Does smoking marijuana make you dumb?

January 25, 2016

Maureen Fitzgerald
Communications Coordinator, ATTC Network Coordinating Office
Editor, NIATx

That's just one of the 2,600  questions that teens asked researchers during NIDA's National Drug and Alcohol Chat Day, 2015.

And here's the answer, from Maureen Boyle, Chief of the Science Policy Branch in NIDA’s Office of Science Policy and Communications:
Regular use of marijuana--starting in the teen years--can impair brain development and lower IQ, meaning the brain may not reach its full potential. Here is an interesting infographic on marijuana use and your grades:

Addressing Leadership Needs for American Indian and Alaska Native Behavioral Health Workers

January 19, 2016

Lena Thompson, MPH
Research Support Coordinator
National American Indian & Alaska Native ATTC

Behavioral health disorders are highly prevalent in many American Indian and Alaska Native communities, both urban and tribal.

Combined 2003 to 2011 data indicate that American Indians or Alaska Natives are more likely than persons from other racial ethnic groups to have needed treatment for alcohol or illicit drugs in the past year (17.5 vs. 9.3 percent).  
     Substance Abuse and Mental Health Services Administration, Center for Behavioral Health Statistics and Quality. (November 2012). The NSDUH Report: Need for and Receipt of Substance Use Treatment among American Indians or Alaska Natives.  

Treatment approaches need to consider American Indian and Alaska Native cultures and healing practices, as well as the generational and historical trauma that affects native communities. In addition, the changing health care system in the US requires health care that health care leaders acquire additional knowledge and enhanced leadership skills to navigate both public and private funding opportunities, as well as administer a complex behavioral health agencies.

Want to learn more about Health Information Technology?

January 8, 2015

Maureen Fitzgerald
ATTC Network Coordinating Office/NIATx

When Dr. Esra Alagoz was helping to develop SAMHSA's BHBusiness Plus course Planning for the Next Generation of HIT, she made sure that it included digital games and simulations.

“Our goal was to create an interactive course that keeps learners engaged and motivated,” she says.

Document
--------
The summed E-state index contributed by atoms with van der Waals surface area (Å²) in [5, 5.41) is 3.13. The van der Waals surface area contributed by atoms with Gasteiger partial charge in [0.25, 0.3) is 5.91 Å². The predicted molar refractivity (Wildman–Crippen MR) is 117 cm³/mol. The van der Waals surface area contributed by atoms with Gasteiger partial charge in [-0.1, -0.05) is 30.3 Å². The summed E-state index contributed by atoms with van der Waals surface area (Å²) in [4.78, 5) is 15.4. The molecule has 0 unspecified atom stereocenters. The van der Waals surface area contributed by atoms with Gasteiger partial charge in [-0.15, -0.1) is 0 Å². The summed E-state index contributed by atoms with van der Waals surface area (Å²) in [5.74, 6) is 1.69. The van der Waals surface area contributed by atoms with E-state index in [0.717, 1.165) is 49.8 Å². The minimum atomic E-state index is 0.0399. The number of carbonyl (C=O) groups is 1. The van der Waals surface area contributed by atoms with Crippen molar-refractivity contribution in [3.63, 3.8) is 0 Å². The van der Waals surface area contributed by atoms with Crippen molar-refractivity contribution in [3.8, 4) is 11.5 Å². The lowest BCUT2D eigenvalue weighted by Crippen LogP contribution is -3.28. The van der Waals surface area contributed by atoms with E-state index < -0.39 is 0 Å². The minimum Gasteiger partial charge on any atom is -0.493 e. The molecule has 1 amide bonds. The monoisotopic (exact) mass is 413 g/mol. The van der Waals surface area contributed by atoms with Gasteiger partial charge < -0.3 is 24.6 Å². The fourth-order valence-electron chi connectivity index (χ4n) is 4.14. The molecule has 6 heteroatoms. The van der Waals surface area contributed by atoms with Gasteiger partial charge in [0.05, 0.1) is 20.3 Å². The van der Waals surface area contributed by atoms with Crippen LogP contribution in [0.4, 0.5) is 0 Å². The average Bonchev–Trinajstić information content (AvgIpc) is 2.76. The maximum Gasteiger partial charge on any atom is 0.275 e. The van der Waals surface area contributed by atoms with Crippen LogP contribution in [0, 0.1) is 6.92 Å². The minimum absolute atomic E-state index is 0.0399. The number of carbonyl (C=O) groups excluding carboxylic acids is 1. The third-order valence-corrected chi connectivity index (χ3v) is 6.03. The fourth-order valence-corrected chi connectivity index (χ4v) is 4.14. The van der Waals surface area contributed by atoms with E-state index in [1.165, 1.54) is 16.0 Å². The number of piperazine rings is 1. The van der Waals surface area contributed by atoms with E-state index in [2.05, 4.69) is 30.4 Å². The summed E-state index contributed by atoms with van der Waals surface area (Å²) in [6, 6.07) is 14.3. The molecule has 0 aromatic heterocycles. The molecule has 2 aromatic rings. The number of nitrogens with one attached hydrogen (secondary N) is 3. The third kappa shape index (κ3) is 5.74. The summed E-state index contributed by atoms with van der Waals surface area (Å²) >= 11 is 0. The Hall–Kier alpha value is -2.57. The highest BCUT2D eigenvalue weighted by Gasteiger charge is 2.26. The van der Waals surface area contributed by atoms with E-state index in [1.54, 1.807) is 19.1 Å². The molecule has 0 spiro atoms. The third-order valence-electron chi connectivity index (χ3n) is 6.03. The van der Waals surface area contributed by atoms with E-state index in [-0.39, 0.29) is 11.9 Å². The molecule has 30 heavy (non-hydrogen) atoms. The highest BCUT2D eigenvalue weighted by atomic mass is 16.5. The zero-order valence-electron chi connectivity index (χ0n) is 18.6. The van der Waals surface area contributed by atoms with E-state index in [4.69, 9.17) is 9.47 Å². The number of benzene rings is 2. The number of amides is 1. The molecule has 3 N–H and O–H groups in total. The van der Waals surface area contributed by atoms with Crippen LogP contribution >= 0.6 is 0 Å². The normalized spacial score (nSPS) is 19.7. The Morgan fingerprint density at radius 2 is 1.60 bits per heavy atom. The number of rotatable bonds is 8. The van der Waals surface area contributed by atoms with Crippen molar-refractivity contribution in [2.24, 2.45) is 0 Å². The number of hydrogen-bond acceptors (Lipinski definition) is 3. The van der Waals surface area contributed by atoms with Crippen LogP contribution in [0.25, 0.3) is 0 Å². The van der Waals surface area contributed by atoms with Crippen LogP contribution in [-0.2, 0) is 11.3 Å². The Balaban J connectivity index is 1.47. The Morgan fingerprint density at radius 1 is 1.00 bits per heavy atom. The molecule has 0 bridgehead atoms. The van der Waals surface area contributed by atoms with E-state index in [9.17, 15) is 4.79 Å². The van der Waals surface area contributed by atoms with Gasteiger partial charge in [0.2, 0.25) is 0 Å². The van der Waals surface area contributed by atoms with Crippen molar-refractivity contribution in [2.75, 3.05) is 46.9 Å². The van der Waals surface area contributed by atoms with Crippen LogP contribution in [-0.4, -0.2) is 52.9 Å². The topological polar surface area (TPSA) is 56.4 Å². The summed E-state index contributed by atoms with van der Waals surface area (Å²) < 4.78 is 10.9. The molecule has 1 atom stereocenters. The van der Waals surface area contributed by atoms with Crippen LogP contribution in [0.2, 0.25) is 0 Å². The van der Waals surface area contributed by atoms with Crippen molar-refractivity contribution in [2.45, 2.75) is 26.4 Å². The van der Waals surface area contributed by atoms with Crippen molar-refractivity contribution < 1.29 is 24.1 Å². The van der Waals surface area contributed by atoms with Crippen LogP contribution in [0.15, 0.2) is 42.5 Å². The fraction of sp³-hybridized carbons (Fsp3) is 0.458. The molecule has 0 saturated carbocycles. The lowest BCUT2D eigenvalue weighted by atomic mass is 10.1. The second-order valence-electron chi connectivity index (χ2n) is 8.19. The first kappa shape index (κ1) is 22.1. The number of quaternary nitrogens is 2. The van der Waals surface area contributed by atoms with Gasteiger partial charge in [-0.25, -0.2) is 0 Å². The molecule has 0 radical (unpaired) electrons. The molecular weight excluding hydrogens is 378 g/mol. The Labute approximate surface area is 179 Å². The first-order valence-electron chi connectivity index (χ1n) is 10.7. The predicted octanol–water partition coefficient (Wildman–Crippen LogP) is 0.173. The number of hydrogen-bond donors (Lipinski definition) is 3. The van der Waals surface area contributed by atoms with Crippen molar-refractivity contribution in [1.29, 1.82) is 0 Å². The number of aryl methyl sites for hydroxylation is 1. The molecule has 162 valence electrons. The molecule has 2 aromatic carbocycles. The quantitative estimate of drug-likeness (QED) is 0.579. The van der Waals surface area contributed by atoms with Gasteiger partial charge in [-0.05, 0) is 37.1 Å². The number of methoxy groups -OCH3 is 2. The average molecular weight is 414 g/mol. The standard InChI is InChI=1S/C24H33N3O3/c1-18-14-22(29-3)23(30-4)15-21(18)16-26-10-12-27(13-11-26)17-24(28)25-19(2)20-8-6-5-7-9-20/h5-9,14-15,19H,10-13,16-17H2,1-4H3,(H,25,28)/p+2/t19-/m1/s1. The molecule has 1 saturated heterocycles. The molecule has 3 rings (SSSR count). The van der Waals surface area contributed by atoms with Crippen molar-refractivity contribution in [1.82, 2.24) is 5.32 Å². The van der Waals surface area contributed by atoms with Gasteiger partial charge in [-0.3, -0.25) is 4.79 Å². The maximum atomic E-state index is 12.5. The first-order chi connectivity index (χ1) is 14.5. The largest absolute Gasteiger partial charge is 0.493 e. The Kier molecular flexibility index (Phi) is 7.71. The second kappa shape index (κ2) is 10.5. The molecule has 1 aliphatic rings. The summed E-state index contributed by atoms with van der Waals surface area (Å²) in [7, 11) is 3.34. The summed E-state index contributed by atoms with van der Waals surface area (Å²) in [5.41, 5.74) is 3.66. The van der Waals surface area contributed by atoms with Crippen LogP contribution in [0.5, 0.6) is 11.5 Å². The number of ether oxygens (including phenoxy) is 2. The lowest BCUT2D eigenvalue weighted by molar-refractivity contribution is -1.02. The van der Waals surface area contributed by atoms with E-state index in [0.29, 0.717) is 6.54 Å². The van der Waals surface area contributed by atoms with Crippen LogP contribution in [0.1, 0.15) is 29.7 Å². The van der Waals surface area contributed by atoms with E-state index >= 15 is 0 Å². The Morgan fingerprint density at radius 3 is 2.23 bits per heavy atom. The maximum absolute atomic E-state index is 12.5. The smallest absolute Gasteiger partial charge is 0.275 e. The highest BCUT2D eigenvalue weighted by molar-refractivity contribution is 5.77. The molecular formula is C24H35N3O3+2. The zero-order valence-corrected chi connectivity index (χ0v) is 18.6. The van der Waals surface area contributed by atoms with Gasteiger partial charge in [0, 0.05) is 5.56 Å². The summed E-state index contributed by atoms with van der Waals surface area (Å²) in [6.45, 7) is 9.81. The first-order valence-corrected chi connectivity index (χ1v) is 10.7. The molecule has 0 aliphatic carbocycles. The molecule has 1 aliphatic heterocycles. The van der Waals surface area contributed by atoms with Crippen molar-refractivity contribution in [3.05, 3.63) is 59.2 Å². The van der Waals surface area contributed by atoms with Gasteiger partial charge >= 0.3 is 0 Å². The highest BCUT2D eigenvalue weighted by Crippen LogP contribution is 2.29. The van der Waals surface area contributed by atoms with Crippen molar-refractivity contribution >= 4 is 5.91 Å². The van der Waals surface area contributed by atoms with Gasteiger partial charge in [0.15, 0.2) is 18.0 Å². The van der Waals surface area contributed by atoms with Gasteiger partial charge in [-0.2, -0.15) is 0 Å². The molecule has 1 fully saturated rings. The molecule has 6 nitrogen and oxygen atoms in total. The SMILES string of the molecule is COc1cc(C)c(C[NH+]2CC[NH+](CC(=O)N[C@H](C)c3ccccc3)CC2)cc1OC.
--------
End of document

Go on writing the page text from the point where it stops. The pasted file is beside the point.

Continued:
Dr. Alagoz, Assistant Scientist at NIATx, specializes in educational technology. She teamed up with Amy McIlvaine, NIATx Educational Services Director, to create "Planning for the Next Generation of HIT."

Games and health information technology may seem like an unlikely combination--but games are already appearing in health information and will have an even bigger presence in the next "generation."

And there's a growing research base for games in health. The digital game SuperBetter, created by game developer Jane McGonigal, has proven effective at relieving depression in a randomized controlled trial.

Helping you help pregnant women and their families: The new ATTC CoE-PPW

January 5, 2016

ATTC Center of Excellence on Behavioral Health for Pregnant and Postpartum Women and Their Families: Working to Strengthen the Behavioral Healthcare Workforce's Ability to Serve Pregnant and Postpartum Women

Sarah Knopf-Amelung, MA-R
Research Associate, Special Projects
Mid-America ATTC

It’s hard to read the news without coming across an article relating to pregnant and postpartum women (PPW) and substance use. Whether it is states’ efforts to criminalize substance use during pregnancy or innovative treatment programs transforming the lives of pregnant women and their families, this topic is at the forefront of national media, as it should be. Perhaps one of the most discriminated groups of people who use substances, pregnant and postpartum women face extensive barriers to treatment and recovery. And yet, their success in accessing such services and achieving recovery has far-reaching implications for not only their personal well-being but that of their families and our communities as well.